In regards to the French Presidential election of 2017, what are the advantages of the French two-round voting system against a one round alternative?
If two-round is better than one round, what about three rounds?
One can imagine several main options:
1. Single round plurality voting.
In this system the candidate with the most votes in the first round wins. This means that if there are more than two candidates running, a third party candidate can "spoil" the vote for the viable candidate most similar in ideology to him by splitting the vote of people who share their ideology, making the winner the candidate whose ideology actually has less support in the electorate than an alternative.
The virtue of this system is that it is very simple.
2. Majority voting.
In this system, if one candidate gets a majority of the vote in the first round, he wins, but if not, there is a runoff of the top two candidates.
This first prevents the spoiler effect, and second, allows members of the public to have time to give more attention to the two candidates who could win, particularly if they voted for a third party candidate the first time around. This reflects the fact that people aren't always good at making hypothetical decisions and don't invest as much effort into considering second and subsequent choices as their first choice.
The downside is having a longer campaign seasons and paying for two sets of balloting and inconveniencing voters who have to vote twice
3. Instant runoff voting.
In instant runoff voting, voters go to the polls just once and list not only their first choice but the second or even third or fourth choices.
The candidate with the least first choice voters is eliminated and that candidate's votes go to second choice candidates who are still in the running, and so on, until someone has a majority of the vote.
This eliminates the costs of a second round of voting, in exchange for making the initial ballot more complex and denying voters a chance of additional deliberation if their first choice candidate doesn't win.
4. Single open primary voting.
In this system, everyone votes for their choice of a candidate and the top two candidates enter a second round, even if one candidate gets a majority in the first round.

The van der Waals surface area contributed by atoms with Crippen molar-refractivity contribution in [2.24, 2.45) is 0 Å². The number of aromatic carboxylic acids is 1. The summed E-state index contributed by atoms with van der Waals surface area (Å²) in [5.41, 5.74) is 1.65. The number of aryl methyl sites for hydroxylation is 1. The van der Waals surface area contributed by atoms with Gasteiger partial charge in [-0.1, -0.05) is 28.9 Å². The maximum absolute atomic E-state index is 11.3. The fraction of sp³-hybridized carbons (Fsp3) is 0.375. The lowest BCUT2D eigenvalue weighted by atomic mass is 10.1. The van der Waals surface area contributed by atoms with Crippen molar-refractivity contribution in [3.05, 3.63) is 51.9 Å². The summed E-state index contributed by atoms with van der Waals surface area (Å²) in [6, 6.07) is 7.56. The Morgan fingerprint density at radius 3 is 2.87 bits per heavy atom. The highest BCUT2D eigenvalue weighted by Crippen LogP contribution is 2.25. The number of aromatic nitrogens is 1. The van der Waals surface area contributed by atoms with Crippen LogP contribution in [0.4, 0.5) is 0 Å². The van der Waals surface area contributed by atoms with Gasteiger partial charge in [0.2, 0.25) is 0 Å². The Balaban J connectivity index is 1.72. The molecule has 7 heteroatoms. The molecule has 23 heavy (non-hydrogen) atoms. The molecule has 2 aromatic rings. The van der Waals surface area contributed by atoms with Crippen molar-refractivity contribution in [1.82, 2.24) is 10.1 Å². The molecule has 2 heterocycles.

This is similar to majority voting, but allows additional deliberation about the two most viable candidates even if one of them wins a majority in the first round, on the ground that, for example, everyone may be familiar with an incumbent, but not with a number of challengers, and that once the number of challengers is narrowed to one and people have a chance to examine the challenger more carefully, they may change their minds.
5. Partisan primary voting.
In this system, the main ideological divide is already known and political parties prevent spoilers that plague. But, the ideological landscape is predetermined and this tends to lead to more extreme partisanship than an open primary, leaving fewer politicians holding middle ground.
It also strengthens political parties in general, providing an intermediary between the state and the voters which can build pre-election coalitions which are important to developing a consensus among the people in support of a coherent set of policies.
6. Three Rounds
You could have three rounds until a majority is achieved and there is virtue in not necessarily only picking the top two finishers in a majority vote system if the runners up are close to each other. But, it could cost more money and at some point if the people eliminated in the first round aren't sufficient to give remaining candidates a majority, you'd want some way to end it.
Still, having a second round of the top two plus any other candidate with say 90% of the vote of the runner up, if no one receives a majority and making a third round consist of only the top two candidates in the second round, isn't necessarily a bad rule if it is a close race between ideologically similar runners up.
If the Republican primary in the U.S. in 2016 had had something like a three round system, someone other than Trump probably would have been the GOP nominee because the competition among multiple "establishment" candidates would have thinned out.
Regarding the political benefits of having the ballotage system (two rounds) is that the candidate(s) is/are going to win with a absolute majority of vote. When you use this system, it only allow you (the voter) to choose between two options while having only one alternative is not going to be helpful when you build a consensus, theoretically speaking.
Say you have 5 candidates and the most voted have 30 and 37 percent, neither have the majority needed, so going to a ballotage you're receiving the absolute majority. The disadvantage of using this system (two rounds) is the fatigue (apathy) that is going to suffer the voter if the election is not playing something that he/she is not interested or the voter is sure that the other candidate is going to win.
The three round is going to be empirically impossible to organize it and before even speak about the political implications, you need to consider the cost, the logistic of what an election implicates. In France, with two round system, in 2012 each voter costed almost EUR 2 average per candidate.
So, the political system itself is going to be expensive if you make a three round system.